Topics: Immersive Learning, College of Communication Information and Media, Emerging Media
April 5, 2010
The sandy shores along Lake Michigan, the quiet serenity of the state's rolling countryside and the bustling business environment of downtown Indianapolis are being marketed anew to Hollywood movie makers, thanks to an immersive learning
class at Ball State University.
Promotional videos created by a class under the direction of Robert Mugge, the Edmund F. and Virginia B. Ball endowed chair in telecommunications, are featured the centerpiece in a 12-month e-marketing campaign recently launched by Film Indiana in hopes of enticing filmmakers to the Hoosier state. The videos are posted at http://www.in.gov/film.
"The students did an incredible amount of work traveling around the state to shoot video of places that would make excellent locations for feature films and other projects," said Mugge, internationally recognized for his tireless and prolific work producing award-winning films about traditional American music and musicians.
"In the end, I believe we've created videos that could entice producers to consider Indiana," he said, adding that, "without a doubt, Indiana is blessed with a great many remarkable locations as well as extremely talented individuals — many of whom have been educated here at Ball State."
In addition to work created by Mugge's students, the opening segment for each video was developed in 2009 by students from a class taught by telecommunications instructor Chris Flook.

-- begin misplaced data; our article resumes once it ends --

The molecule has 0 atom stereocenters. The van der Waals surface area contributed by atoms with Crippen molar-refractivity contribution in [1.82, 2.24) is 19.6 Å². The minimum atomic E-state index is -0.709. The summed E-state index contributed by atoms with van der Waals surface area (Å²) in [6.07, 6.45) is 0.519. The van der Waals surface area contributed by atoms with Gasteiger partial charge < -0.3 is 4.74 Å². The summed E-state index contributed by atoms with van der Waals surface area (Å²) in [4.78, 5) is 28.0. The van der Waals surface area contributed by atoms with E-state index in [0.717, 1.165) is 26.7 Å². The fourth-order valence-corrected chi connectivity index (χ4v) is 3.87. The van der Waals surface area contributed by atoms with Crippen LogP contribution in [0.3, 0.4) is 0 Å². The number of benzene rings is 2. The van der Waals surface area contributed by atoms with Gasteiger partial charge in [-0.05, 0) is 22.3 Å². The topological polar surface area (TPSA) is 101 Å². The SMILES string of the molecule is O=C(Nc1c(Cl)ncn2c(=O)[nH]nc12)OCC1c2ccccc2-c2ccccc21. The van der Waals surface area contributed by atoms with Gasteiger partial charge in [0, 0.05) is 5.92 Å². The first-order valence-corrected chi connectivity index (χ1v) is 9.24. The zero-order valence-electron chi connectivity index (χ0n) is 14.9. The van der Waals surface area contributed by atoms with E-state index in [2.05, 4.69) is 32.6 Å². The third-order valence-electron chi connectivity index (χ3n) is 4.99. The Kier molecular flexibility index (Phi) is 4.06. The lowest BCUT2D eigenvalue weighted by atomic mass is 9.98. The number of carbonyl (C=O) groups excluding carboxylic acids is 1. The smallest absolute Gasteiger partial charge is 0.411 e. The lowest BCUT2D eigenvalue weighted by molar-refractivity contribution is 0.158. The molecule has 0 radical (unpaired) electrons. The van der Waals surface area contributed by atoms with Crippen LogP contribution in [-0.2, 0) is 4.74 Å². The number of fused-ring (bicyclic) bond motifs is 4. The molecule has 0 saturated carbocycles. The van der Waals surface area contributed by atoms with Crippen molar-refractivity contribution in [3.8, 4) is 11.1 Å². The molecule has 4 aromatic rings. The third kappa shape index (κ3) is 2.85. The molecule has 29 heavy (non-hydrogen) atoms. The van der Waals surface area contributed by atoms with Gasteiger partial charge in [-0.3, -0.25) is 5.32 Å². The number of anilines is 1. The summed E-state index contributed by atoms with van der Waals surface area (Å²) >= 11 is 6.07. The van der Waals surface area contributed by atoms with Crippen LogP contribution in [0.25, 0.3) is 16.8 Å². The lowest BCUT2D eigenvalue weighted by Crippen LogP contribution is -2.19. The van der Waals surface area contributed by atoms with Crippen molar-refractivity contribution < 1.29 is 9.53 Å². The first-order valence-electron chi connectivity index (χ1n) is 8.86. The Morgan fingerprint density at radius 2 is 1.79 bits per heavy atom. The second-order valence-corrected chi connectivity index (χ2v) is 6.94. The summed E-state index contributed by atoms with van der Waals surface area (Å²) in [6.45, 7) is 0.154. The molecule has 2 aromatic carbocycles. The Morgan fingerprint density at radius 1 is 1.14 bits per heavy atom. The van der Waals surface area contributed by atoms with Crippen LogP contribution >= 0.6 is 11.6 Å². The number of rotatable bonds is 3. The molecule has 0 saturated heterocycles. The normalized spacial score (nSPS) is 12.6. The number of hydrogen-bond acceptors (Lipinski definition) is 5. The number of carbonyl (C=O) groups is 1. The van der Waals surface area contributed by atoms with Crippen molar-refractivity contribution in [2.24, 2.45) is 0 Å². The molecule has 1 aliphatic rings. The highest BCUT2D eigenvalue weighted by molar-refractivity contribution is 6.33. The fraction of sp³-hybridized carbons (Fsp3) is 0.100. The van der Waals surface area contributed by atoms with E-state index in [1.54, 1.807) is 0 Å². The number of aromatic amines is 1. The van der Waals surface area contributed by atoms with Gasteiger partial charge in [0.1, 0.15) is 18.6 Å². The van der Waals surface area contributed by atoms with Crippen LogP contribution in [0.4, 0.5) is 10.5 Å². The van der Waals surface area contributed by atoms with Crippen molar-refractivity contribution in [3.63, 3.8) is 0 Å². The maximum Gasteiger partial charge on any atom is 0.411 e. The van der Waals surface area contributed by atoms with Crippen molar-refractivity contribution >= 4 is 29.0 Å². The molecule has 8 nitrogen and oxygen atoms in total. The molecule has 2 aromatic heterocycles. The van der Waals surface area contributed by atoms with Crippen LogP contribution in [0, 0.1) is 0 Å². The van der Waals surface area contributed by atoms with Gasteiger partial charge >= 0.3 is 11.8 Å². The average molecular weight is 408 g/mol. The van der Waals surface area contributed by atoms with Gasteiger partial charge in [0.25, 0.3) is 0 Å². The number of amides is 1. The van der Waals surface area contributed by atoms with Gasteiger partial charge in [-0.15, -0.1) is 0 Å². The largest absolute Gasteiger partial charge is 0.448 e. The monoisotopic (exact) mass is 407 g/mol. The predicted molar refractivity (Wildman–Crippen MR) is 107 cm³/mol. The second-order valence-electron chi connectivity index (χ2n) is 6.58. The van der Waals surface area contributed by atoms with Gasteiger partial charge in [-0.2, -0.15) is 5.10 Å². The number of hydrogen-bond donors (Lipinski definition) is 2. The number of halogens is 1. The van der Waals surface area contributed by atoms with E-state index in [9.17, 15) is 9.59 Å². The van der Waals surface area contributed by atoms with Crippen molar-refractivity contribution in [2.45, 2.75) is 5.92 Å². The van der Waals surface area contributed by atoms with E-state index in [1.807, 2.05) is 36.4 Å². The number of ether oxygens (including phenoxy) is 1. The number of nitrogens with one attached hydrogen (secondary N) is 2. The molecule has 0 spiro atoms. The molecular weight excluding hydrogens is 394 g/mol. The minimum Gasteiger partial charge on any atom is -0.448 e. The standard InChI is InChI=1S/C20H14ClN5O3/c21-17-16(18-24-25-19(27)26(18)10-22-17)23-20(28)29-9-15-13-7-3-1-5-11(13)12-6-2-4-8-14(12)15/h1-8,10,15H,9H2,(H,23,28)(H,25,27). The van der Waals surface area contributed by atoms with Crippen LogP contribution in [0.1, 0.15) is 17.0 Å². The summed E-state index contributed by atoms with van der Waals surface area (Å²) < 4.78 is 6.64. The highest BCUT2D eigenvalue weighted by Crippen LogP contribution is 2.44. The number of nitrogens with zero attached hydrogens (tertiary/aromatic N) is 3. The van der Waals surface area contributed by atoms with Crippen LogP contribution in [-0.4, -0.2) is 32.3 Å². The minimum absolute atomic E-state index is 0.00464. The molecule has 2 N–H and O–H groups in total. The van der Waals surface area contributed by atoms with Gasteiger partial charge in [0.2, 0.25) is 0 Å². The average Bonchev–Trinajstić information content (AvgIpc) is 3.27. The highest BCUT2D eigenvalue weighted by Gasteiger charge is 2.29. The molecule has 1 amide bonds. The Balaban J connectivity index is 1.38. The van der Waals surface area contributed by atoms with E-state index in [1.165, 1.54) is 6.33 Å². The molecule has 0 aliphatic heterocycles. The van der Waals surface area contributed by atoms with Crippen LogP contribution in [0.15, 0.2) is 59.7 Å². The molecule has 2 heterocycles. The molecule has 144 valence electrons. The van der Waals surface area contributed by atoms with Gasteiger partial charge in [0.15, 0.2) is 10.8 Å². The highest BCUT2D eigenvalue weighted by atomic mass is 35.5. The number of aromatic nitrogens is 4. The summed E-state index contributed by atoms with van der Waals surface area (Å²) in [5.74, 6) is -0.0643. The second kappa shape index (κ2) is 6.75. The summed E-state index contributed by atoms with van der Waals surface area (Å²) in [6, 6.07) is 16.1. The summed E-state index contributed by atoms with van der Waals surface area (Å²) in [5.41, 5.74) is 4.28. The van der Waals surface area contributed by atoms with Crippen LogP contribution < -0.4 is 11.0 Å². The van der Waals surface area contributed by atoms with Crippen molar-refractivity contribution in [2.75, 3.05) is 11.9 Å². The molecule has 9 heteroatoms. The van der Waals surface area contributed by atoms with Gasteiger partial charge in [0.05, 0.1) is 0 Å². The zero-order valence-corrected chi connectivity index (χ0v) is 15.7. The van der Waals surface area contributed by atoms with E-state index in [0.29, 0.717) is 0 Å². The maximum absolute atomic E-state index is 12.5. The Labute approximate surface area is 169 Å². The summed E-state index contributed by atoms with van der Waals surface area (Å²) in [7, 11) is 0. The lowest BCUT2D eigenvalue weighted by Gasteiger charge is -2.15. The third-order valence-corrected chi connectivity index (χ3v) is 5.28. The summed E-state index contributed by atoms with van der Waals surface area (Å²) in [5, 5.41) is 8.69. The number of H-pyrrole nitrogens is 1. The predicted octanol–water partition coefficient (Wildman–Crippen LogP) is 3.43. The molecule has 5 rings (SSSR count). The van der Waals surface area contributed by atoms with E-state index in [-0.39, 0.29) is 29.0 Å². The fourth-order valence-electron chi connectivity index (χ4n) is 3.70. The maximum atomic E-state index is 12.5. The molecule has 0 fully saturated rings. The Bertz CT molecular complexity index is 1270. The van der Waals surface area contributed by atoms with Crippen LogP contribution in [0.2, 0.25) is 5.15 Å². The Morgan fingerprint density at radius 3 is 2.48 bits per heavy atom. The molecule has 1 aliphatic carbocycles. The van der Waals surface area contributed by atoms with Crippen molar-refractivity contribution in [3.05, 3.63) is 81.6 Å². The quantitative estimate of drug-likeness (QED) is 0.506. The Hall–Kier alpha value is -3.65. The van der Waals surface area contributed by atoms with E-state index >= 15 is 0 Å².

Film Indiana, created to bolster the state's growing film, television, commercial and new media industries, will also host the videos on its Web site (www.filmindiana.com) as sales tools for studios, production companies and independent filmmakers seeking the best place to shoot their films.
Mugge and his students also have created a nine-minute informational documentary about Film Indiana, focusing on its director Erin Newell, a 1999 Ball State graduate with a bachelor's degree in telecommunications. She spent nearly a decade working in the film industry before returning to the Hoosier state to lead Film Indiana.
Newell believes the new videos not only will showcase the state's abundance of excellent locations, but also the friendliness of the state's residents and business community.
"Hoosier hospitality is common knowledge across the country," she said. "Out-of-state filmmakers' perceptions of Indiana are that we are nice, down-to-earth and genuinely excited about bringing filmmaking to the heartland."
The videos also promote the state's talented crew base, its accessibility and enthusiasm for movie making, said Newell, who expects that students may have additional opportunities come their way in future years as a result of the long-standing partnership between the university and Film Indiana, and Ball State's leadership in emerging media.
Indeed, educational initiatives to support Indiana's film industry are part of Ball State's Emerging Media Initiative (EMI), a planned $17.7 million investment focusing the university's historic strengths in this area to accelerate benefits to the state of Indiana and give students innovative and entrepreneurial opportunities.
"I enjoyed both being able to share my 10 years of field experience and the opportunity to mentor students who are preparing to go into a line of work I am very passionate about," Newell said. "Ball State's partnership with us should give students a rich experience in video production and prepare them for even greater opportunities upon graduation."